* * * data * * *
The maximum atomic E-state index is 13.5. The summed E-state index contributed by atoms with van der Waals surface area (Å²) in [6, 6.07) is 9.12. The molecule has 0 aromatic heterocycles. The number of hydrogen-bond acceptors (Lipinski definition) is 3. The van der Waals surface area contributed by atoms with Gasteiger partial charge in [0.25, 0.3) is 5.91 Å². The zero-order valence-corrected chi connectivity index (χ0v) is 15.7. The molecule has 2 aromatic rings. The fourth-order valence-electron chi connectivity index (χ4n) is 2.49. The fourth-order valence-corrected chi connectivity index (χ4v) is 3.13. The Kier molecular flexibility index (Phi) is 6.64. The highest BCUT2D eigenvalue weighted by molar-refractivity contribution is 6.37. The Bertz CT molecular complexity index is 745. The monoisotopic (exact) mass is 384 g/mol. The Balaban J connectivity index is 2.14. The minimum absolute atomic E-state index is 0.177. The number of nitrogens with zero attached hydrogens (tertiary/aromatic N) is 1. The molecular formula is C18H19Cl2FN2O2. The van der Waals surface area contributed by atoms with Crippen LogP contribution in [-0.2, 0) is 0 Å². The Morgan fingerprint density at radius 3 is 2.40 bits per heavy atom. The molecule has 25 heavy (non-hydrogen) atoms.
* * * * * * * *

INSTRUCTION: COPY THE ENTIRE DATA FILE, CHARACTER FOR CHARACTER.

The maximum atomic E-state index is 13.5. The summed E-state index contributed by atoms with van der Waals surface area (Å²) in [6, 6.07) is 9.12. The molecule has 0 aromatic heterocycles. The number of hydrogen-bond acceptors (Lipinski definition) is 3. The van der Waals surface area contributed by atoms with Gasteiger partial charge in [0.25, 0.3) is 5.91 Å². The zero-order valence-corrected chi connectivity index (χ0v) is 15.7. The molecule has 2 aromatic rings. The fourth-order valence-electron chi connectivity index (χ4n) is 2.49. The fourth-order valence-corrected chi connectivity index (χ4v) is 3.13. The Kier molecular flexibility index (Phi) is 6.64. The highest BCUT2D eigenvalue weighted by molar-refractivity contribution is 6.37. The Bertz CT molecular complexity index is 745. The monoisotopic (exact) mass is 384 g/mol. The Balaban J connectivity index is 2.14. The minimum absolute atomic E-state index is 0.177. The number of nitrogens with zero attached hydrogens (tertiary/aromatic N) is 1. The molecular formula is C18H19Cl2FN2O2. The van der Waals surface area contributed by atoms with Crippen LogP contribution in [-0.2, 0) is 0 Å². The Morgan fingerprint density at radius 3 is 2.40 bits per heavy atom. The molecule has 25 heavy (non-hydrogen) atoms.